Sponsored Post – Mark your calendar with a capital A for art: Wednesday evening, June 29th, from 6 to 8, Young Blood, Maryland Art Place’s annual MFA grad show—one of the organization’s most popular events, now in its fourth year—features painting, sculpture, video, drawing, and interactive performance by recent grads with talent to burn. We are so there.
Curated by the MAP Program Advisory Committee, which is chaired by artist, writer, and teacher Cara Ober, the exhibition provides recent MFA grads an opportunity to make connections with other artists and arts professionals, and to nurture their early artistic careers.
“After achieving their master’s, the next most important step for young artists is their professional debut in a reputable professional gallery,” Ober says.
Engaging event meanwhile provides you, gallery-goer, the opportunity to tour and purchase new art by gifted young people of powerful creative vision, their names not currently household, but we’d wager might well soon be. Show will include emerging artists from the Maryland Institute College of Art, the University of Maryland at College Park, Towson University, and the University of Maryland Baltimore County.
We can’t wait to check out work by Amy Boone-McCreesh, who earned her MFA in painting from Towson—Amy builds ultra-abundant, confetti-colorful installations from found objects, secondhand fabrics, and celebratory ephemera. All artists convey unique themes. Wun Ting Wendy Tai, a new MFA from MICA’s Rinehart School of Sculpture, is a mixed-media artist whose work references post-colonialism and multiculturalism—she “attempts to address the effects of cultural and social hybridity in a poetic and ephemeral manner.” Jill Fannon, armed with an MFA in imaging and digital art from UMBC, creates her bold images with the aid of new technology. MICA grad Adam Junior, a sculptor from Long Island, says he’s preoccupied with building structures that are at once contained and impenetrable alongside those that are vulnerable and codependent. We definitely dig his piece, “Nowhere Else to Go,” which assembles numerous small white houses that seem at once ready to house a human family or a searching flock of birds. Linling Lu (MFA, MICA Hoffberger School of Painting) recently completed a series of paintings, which allow her to “embrace the beauty in various chances [or nuanced moments] of solitary mediation.” Her gentle works likewise beckon the viewer to a most meditative place.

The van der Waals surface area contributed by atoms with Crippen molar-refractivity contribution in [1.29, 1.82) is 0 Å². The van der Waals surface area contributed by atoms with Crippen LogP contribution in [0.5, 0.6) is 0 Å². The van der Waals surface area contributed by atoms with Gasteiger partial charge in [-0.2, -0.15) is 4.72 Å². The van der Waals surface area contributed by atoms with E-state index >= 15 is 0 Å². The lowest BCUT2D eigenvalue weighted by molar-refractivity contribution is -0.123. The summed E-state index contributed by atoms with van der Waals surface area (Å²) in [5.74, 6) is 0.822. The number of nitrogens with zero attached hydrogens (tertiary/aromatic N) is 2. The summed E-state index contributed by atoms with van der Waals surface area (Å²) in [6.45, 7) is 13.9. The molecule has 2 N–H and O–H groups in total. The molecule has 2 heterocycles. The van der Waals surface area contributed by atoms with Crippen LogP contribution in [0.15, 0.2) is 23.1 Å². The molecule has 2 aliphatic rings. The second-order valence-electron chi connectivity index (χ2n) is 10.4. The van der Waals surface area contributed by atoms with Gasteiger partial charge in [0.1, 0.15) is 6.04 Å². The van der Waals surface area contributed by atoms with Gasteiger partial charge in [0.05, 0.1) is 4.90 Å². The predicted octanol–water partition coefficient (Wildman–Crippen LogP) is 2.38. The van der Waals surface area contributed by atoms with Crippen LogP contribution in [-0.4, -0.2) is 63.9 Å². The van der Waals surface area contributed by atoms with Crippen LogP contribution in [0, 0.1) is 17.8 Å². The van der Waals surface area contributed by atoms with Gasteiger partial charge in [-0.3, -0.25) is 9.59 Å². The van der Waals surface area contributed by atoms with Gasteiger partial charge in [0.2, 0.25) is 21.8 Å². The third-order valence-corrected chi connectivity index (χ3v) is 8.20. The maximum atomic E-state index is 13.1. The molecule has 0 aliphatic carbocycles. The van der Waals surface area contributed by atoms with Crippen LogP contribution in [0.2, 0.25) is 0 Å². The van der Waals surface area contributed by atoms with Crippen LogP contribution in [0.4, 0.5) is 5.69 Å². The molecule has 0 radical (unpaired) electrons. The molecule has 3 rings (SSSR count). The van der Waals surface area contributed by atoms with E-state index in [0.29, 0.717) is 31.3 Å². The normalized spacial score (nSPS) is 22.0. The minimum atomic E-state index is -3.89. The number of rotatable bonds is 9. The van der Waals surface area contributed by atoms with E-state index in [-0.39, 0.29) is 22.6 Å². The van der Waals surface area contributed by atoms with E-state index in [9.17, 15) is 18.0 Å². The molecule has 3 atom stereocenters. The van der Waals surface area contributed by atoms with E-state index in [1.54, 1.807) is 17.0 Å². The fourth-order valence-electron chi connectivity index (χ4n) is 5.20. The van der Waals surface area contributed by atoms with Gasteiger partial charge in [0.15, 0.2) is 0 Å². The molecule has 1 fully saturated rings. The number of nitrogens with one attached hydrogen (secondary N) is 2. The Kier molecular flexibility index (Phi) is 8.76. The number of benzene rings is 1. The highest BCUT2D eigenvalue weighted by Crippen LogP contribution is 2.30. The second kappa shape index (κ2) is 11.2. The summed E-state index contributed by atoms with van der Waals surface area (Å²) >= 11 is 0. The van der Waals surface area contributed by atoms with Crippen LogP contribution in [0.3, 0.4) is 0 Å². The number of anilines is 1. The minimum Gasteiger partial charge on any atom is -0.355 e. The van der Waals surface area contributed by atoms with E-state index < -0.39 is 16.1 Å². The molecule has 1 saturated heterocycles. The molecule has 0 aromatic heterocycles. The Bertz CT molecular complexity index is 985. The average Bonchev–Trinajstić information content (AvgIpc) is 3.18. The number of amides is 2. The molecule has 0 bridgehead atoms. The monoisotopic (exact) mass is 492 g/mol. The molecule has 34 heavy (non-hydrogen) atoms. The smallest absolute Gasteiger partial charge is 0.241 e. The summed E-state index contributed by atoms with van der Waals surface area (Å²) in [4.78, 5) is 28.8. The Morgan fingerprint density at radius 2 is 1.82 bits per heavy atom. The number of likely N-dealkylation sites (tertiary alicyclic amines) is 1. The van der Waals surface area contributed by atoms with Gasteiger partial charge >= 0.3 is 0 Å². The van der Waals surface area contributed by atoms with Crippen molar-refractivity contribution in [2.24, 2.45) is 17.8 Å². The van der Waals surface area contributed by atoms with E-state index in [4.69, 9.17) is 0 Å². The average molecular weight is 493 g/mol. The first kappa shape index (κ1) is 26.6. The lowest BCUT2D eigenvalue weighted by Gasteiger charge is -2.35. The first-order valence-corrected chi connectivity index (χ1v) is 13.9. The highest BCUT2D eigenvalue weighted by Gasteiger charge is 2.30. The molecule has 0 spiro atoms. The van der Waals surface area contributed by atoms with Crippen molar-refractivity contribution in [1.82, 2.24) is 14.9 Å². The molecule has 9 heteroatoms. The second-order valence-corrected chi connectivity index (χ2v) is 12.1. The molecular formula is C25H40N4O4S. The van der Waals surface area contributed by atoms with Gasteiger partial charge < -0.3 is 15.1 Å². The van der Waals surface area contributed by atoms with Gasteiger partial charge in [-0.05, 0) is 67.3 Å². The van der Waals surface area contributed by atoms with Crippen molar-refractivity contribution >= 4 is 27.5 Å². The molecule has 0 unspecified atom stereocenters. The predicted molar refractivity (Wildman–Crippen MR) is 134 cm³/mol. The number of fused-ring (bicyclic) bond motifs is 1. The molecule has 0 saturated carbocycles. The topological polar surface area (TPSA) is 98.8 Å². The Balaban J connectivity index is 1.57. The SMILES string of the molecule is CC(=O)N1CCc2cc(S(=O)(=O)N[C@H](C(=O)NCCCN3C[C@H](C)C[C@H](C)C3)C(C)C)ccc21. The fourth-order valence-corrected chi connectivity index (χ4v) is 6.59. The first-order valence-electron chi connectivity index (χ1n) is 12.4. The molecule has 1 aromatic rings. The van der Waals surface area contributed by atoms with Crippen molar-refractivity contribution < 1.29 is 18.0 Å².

“MAP is very excited about the fourth installment of Young Blood,” says Sofia Rutka, MAP program manager. “The nine artists in this year’s exhibition were selected based on the strength of their work, exemplary of the recent MFA graduates in the Baltimore area.”
So, see you there Wednesday, June 29, 6-8, for opening reception and artist talks. Show runs until August 27.
Maryland Art Place
Power Plant Live!
8 Market Place, Suite 100
Baltimore, MD 21202
Established in 1981, MAP inspires, supports, and encourages artistic expression through innovative programming, exhibitions, and educational opportunities while recognizing the powerful impact art can have on our community.
For more information: [email protected]